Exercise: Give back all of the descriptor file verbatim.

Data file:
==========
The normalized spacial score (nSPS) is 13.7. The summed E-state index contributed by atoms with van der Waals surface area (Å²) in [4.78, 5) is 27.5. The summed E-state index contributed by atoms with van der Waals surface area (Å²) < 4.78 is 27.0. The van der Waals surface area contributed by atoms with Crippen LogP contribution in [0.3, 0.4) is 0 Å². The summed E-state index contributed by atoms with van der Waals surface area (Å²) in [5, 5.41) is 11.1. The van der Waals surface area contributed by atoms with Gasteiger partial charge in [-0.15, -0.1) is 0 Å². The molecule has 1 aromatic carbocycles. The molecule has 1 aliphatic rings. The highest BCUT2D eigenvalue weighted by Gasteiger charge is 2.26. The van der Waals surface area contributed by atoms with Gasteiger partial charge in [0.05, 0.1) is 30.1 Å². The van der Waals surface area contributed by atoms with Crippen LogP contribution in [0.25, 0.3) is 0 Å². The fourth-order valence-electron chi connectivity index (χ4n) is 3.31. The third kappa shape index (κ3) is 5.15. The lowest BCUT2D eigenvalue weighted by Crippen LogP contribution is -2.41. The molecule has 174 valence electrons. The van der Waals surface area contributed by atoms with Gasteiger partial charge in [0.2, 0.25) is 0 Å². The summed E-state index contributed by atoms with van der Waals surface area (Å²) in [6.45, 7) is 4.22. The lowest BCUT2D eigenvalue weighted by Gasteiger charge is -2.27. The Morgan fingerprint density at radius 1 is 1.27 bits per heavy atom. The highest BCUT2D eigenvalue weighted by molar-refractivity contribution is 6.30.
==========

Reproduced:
The normalized spacial score (nSPS) is 13.7. The summed E-state index contributed by atoms with van der Waals surface area (Å²) in [4.78, 5) is 27.5. The summed E-state index contributed by atoms with van der Waals surface area (Å²) < 4.78 is 27.0. The van der Waals surface area contributed by atoms with Crippen LogP contribution in [0.3, 0.4) is 0 Å². The summed E-state index contributed by atoms with van der Waals surface area (Å²) in [5, 5.41) is 11.1. The van der Waals surface area contributed by atoms with Gasteiger partial charge in [-0.15, -0.1) is 0 Å². The molecule has 1 aromatic carbocycles. The molecule has 1 aliphatic rings. The highest BCUT2D eigenvalue weighted by Gasteiger charge is 2.26. The van der Waals surface area contributed by atoms with Gasteiger partial charge in [0.05, 0.1) is 30.1 Å². The van der Waals surface area contributed by atoms with Crippen LogP contribution in [0.25, 0.3) is 0 Å². The fourth-order valence-electron chi connectivity index (χ4n) is 3.31. The third kappa shape index (κ3) is 5.15. The lowest BCUT2D eigenvalue weighted by Crippen LogP contribution is -2.41. The molecule has 174 valence electrons. The van der Waals surface area contributed by atoms with Gasteiger partial charge in [0.2, 0.25) is 0 Å². The summed E-state index contributed by atoms with van der Waals surface area (Å²) in [6.45, 7) is 4.22. The lowest BCUT2D eigenvalue weighted by Gasteiger charge is -2.27. The Morgan fingerprint density at radius 1 is 1.27 bits per heavy atom. The highest BCUT2D eigenvalue weighted by molar-refractivity contribution is 6.30.